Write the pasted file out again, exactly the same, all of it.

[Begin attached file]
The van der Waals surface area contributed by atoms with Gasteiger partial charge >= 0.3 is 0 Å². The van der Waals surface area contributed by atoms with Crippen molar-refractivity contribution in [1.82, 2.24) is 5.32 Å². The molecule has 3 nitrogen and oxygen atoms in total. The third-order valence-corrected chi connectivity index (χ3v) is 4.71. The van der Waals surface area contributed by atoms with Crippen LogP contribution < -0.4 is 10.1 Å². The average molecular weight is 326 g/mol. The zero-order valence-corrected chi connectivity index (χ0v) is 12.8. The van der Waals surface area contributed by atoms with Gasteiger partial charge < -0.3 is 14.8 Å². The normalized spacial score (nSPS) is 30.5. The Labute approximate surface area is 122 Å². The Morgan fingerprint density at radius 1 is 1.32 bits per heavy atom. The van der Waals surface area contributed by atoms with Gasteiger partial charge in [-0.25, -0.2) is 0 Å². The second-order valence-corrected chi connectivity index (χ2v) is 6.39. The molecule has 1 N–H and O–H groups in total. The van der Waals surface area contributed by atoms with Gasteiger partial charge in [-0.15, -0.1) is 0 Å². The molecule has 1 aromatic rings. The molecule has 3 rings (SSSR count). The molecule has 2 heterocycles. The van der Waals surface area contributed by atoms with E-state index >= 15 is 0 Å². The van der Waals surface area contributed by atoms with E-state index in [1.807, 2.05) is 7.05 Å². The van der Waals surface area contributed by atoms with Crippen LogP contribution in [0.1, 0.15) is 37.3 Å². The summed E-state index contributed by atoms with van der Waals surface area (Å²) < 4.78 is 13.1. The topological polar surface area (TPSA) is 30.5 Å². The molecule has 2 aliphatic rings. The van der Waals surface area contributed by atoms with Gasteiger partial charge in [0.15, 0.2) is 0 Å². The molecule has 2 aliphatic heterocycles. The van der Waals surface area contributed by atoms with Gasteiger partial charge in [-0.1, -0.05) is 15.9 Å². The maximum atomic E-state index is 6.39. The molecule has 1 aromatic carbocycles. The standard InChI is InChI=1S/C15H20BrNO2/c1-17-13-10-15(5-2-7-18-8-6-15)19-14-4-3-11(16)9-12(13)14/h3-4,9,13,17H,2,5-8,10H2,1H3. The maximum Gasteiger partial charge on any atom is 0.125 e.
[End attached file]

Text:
The van der Waals surface area contributed by atoms with Gasteiger partial charge >= 0.3 is 0 Å². The van der Waals surface area contributed by atoms with Crippen molar-refractivity contribution in [1.82, 2.24) is 5.32 Å². The molecule has 3 nitrogen and oxygen atoms in total. The third-order valence-corrected chi connectivity index (χ3v) is 4.71. The van der Waals surface area contributed by atoms with Crippen LogP contribution < -0.4 is 10.1 Å². The average molecular weight is 326 g/mol. The zero-order valence-corrected chi connectivity index (χ0v) is 12.8. The van der Waals surface area contributed by atoms with Gasteiger partial charge < -0.3 is 14.8 Å². The normalized spacial score (nSPS) is 30.5. The Labute approximate surface area is 122 Å². The Morgan fingerprint density at radius 1 is 1.32 bits per heavy atom. The van der Waals surface area contributed by atoms with Gasteiger partial charge in [-0.25, -0.2) is 0 Å². The second-order valence-corrected chi connectivity index (χ2v) is 6.39. The molecule has 1 N–H and O–H groups in total. The van der Waals surface area contributed by atoms with Gasteiger partial charge in [-0.15, -0.1) is 0 Å². The molecule has 1 aromatic rings. The molecule has 3 rings (SSSR count). The molecule has 2 heterocycles. The van der Waals surface area contributed by atoms with E-state index >= 15 is 0 Å². The van der Waals surface area contributed by atoms with E-state index in [1.807, 2.05) is 7.05 Å². The van der Waals surface area contributed by atoms with Crippen LogP contribution in [0.1, 0.15) is 37.3 Å². The summed E-state index contributed by atoms with van der Waals surface area (Å²) < 4.78 is 13.1. The topological polar surface area (TPSA) is 30.5 Å². The molecule has 2 aliphatic rings. The van der Waals surface area contributed by atoms with Gasteiger partial charge in [0.15, 0.2) is 0 Å². The molecule has 2 aliphatic heterocycles. The van der Waals surface area contributed by atoms with Gasteiger partial charge in [-0.1, -0.05) is 15.9 Å². The maximum atomic E-state index is 6.39. The molecule has 1 aromatic carbocycles. The standard InChI is InChI=1S/C15H20BrNO2/c1-17-13-10-15(5-2-7-18-8-6-15)19-14-4-3-11(16)9-12(13)14/h3-4,9,13,17H,2,5-8,10H2,1H3. The maximum Gasteiger partial charge on any atom is 0.125 e.